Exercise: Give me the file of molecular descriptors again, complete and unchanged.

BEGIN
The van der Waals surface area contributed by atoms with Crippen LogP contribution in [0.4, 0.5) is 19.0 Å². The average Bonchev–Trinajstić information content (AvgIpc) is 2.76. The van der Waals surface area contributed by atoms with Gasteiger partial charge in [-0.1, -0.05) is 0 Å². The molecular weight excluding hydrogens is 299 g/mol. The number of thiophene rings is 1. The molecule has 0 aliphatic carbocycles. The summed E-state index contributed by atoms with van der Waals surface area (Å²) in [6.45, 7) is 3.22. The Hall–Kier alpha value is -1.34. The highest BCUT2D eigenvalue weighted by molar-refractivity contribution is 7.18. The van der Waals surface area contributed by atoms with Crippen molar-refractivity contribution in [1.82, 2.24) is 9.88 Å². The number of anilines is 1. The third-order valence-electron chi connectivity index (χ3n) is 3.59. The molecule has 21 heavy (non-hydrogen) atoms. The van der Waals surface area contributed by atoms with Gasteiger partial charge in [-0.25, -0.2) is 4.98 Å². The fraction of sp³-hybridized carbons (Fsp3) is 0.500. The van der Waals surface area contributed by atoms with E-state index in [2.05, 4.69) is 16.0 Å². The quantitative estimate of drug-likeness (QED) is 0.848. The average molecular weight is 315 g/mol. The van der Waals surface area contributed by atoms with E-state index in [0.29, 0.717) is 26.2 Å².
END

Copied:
The van der Waals surface area contributed by atoms with Crippen LogP contribution in [0.4, 0.5) is 19.0 Å². The average Bonchev–Trinajstić information content (AvgIpc) is 2.76. The van der Waals surface area contributed by atoms with Gasteiger partial charge in [-0.1, -0.05) is 0 Å². The molecular weight excluding hydrogens is 299 g/mol. The number of thiophene rings is 1. The molecule has 0 aliphatic carbocycles. The summed E-state index contributed by atoms with van der Waals surface area (Å²) in [6.45, 7) is 3.22. The Hall–Kier alpha value is -1.34. The highest BCUT2D eigenvalue weighted by molar-refractivity contribution is 7.18. The van der Waals surface area contributed by atoms with Crippen molar-refractivity contribution in [1.82, 2.24) is 9.88 Å². The number of anilines is 1. The third-order valence-electron chi connectivity index (χ3n) is 3.59. The molecule has 21 heavy (non-hydrogen) atoms. The van der Waals surface area contributed by atoms with Gasteiger partial charge in [-0.25, -0.2) is 4.98 Å². The fraction of sp³-hybridized carbons (Fsp3) is 0.500. The van der Waals surface area contributed by atoms with E-state index in [2.05, 4.69) is 16.0 Å². The quantitative estimate of drug-likeness (QED) is 0.848. The average molecular weight is 315 g/mol. The van der Waals surface area contributed by atoms with E-state index in [0.29, 0.717) is 26.2 Å².